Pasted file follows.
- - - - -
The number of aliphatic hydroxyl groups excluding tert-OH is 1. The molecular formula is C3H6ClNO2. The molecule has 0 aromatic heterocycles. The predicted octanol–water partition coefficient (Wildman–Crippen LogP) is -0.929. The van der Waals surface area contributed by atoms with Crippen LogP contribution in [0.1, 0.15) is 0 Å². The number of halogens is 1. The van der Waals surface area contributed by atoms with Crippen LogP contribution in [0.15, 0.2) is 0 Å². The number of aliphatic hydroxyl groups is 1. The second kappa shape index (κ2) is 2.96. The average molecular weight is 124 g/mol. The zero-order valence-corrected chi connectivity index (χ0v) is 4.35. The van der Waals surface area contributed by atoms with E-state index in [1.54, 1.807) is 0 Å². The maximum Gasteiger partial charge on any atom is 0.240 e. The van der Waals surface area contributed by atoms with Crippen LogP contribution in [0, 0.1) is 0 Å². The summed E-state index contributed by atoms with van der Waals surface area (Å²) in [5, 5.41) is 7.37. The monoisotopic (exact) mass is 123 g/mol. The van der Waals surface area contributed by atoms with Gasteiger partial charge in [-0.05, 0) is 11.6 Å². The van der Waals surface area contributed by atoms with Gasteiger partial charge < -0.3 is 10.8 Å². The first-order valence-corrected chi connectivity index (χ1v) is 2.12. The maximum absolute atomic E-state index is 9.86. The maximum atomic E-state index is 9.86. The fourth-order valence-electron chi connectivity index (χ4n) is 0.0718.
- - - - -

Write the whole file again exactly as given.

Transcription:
The number of aliphatic hydroxyl groups excluding tert-OH is 1. The molecular formula is C3H6ClNO2. The molecule has 0 aromatic heterocycles. The predicted octanol–water partition coefficient (Wildman–Crippen LogP) is -0.929. The van der Waals surface area contributed by atoms with Crippen LogP contribution in [0.1, 0.15) is 0 Å². The number of halogens is 1. The van der Waals surface area contributed by atoms with Crippen LogP contribution in [0.15, 0.2) is 0 Å². The number of aliphatic hydroxyl groups is 1. The second kappa shape index (κ2) is 2.96. The average molecular weight is 124 g/mol. The zero-order valence-corrected chi connectivity index (χ0v) is 4.35. The van der Waals surface area contributed by atoms with E-state index in [1.54, 1.807) is 0 Å². The maximum Gasteiger partial charge on any atom is 0.240 e. The van der Waals surface area contributed by atoms with Crippen LogP contribution in [0, 0.1) is 0 Å². The summed E-state index contributed by atoms with van der Waals surface area (Å²) in [5, 5.41) is 7.37. The monoisotopic (exact) mass is 123 g/mol. The van der Waals surface area contributed by atoms with Gasteiger partial charge in [-0.05, 0) is 11.6 Å². The van der Waals surface area contributed by atoms with Gasteiger partial charge < -0.3 is 10.8 Å². The first-order valence-corrected chi connectivity index (χ1v) is 2.12. The maximum absolute atomic E-state index is 9.86. The maximum atomic E-state index is 9.86. The fourth-order valence-electron chi connectivity index (χ4n) is 0.0718.